3. Experimental Results
In Section 2
, the implementation of the integrated system for the SMD component detector was described on a conveyor capable of running several state-of-the-art deep learning algorithms. In addition, we describe the collected data set and the training of the models. Using the proposed hardware setup, we conducted experimental research to find the limitations of the IT and mAP scores with various implementations of deep learning algorithms, when counting SMD components on a conveyor.
The experimental results of the deep learning algorithms implemented in the proposed hardware, when detecting capacitors, are given in Table 2
. As the results show, the highest AP score was displayed by the YOLOv4-tiny algorithm—97.3%—using both hardware setups. In general, the average precision between two hardware setups was less than 0.5% for the SSD-Mobilenet-V1, YOLOv3-Keras, YOLOv3-tiny, YOLOv4 and YOLOv4-tiny architectures. Tesla P100 compared to Jetson Nano showed higher AP by 1.1%, 3.3% for the YOLOv4-Scaled and YOLOv5s architectures, respectively. The inference times were different by magnitudes from 2 to 50, depending on the investigated algorithm. Lowest IT, of 10.4 ms was found for the YOLOv4 tiny algorithm when using Tesla P100 setup, and 23.8 ms for SSD-Mobilenet-V1 algorithms (AP was 66.6%) when using the Jetson Nano setup.
The experimental results of the deep learning algorithms on the proposed hardware, when detecting resistors, are given in Table 3
. As the results show, the highest AP was found using the YOLOv4 algorithm, 98.6% with the Jetson Nano hardware setup, and 98.5% using YOLOv4-tiny on Tesla P100. In general, the average precision between two hardware setups was less than 1% for SSD-Mobilenet-V1, YOLOv3-Keras, YOLOv4, YOLOv4-tiny, and YOLOv4-Scaled architectures, while Tesla P100 showed higher AP by 11.1% when using YOLOv3-tiny architecture and higher by 1.9% when using YOLOv5s architecture, compared to Jetson Nano. The inference times were different by magnitudes from 2 to 20, depending on the algorithm investigated. The lowest IT—10.9 ms—was found when investigating the YOLOv4 tiny algorithm using the Tesla P100 setup, and 24.4 ms for SSD-Mobilenet-V1 algorithms (AP was 75.1%) when using Jetson Nano setup.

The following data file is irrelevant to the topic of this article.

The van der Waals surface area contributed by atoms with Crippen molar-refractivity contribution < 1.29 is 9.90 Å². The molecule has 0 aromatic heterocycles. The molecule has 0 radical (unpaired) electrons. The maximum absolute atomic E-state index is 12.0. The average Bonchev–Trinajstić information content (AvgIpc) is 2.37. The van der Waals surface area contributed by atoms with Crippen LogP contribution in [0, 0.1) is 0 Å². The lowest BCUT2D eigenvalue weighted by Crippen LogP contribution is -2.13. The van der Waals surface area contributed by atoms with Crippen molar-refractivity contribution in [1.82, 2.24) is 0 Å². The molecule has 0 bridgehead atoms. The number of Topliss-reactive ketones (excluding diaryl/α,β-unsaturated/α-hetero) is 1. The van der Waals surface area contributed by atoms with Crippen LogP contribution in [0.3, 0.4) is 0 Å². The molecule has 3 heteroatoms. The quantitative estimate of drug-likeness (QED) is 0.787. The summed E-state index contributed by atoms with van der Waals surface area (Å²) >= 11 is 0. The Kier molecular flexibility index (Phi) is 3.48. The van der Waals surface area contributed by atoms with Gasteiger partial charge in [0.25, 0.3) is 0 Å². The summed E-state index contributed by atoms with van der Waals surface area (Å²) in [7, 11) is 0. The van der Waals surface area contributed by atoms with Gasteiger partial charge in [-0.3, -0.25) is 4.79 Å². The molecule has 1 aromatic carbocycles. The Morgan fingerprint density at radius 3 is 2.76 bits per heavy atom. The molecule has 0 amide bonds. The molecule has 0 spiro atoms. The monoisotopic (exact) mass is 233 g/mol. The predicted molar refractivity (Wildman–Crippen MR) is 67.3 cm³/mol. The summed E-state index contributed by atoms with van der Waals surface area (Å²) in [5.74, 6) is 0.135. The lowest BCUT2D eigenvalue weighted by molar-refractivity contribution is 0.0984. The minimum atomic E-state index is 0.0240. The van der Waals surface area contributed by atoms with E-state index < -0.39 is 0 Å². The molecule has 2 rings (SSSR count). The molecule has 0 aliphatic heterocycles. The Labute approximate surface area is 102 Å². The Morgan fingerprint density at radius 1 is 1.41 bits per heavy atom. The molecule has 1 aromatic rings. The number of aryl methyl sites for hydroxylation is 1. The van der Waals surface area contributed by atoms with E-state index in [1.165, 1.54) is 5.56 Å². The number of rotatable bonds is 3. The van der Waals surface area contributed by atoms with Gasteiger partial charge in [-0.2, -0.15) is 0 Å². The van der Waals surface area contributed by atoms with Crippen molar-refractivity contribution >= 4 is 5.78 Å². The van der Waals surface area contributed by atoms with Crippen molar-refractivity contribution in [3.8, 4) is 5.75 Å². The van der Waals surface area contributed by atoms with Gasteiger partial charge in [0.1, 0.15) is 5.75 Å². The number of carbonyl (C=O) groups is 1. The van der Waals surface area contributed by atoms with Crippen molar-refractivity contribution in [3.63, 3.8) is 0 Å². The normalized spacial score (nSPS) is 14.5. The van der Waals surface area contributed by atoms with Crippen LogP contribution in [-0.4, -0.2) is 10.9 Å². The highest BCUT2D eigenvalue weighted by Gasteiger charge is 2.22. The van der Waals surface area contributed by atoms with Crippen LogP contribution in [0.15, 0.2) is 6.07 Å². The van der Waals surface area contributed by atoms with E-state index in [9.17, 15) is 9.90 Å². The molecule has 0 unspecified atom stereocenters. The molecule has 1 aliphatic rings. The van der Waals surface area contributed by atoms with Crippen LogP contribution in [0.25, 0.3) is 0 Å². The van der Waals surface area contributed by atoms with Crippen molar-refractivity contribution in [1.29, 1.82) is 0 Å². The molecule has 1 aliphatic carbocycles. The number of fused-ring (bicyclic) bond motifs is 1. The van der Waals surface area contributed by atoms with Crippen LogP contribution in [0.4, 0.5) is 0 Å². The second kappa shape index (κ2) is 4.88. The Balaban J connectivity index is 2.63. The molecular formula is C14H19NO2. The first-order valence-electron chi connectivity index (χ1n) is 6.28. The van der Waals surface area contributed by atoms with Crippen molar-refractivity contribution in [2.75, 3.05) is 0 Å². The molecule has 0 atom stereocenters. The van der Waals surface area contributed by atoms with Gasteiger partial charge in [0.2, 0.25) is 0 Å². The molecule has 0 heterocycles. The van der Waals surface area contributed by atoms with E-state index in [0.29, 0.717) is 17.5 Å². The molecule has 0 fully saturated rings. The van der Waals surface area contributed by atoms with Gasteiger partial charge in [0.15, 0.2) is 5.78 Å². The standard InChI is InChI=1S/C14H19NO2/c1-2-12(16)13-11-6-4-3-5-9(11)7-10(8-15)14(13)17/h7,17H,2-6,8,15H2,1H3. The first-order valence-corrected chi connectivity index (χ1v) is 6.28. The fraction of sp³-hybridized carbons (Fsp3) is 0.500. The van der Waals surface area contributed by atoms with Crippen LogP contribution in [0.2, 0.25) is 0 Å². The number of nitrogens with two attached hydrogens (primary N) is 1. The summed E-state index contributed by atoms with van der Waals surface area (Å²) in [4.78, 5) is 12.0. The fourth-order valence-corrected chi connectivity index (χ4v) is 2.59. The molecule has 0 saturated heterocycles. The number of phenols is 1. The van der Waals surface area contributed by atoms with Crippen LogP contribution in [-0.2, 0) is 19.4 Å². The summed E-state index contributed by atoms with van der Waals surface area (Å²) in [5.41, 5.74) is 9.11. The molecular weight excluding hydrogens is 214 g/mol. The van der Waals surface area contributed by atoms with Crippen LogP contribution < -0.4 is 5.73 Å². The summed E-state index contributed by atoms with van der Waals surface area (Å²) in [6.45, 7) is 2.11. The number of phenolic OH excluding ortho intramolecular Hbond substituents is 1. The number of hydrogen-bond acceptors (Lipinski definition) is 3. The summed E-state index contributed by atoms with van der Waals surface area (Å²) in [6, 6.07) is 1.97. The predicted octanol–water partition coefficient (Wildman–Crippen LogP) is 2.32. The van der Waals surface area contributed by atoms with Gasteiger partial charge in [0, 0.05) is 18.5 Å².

Experimental results of deep learning algorithms implemented on the proposed hardware, when detecting diodes, are given in Table 4
. As the results show, the highest AP score was displayed by the YOLOv3-Keras algorithm—88.6% and 88.7% using Tesla P100 and Jetson Nano hardware setups, respectively. In general, the AP between two hardware setups was less than 1% for SSD-Mobilenet-V1, YOLOv3-Keras, YOLOv3-tiny, YOLOv4-tiny, and YOLOv4-Scaled algorithm implementations. Tesla P100 hardware setup, compared to Jetson Nano, showed a lower AP by 19.7% when the YOLOv4 algorithm was implemented and a higher AP by 1.2% when the YOLOv5 algorithm was implemented. The inference times were different by magnitudes from 2 to 50, depending on the investigated algorithm. The lowest IT—8.2 ms—was found for YOLOv4-tiny algorithm implementation when using Tesla P100 setup, and 24.4 ms for SSD-Mobilenet-V1 algorithms (AP was 67.2%) when using the Jetson Nano setup.
The experimental results of the deep learning algorithms implemented on the proposed hardware, when detecting transistors, are given in Table 5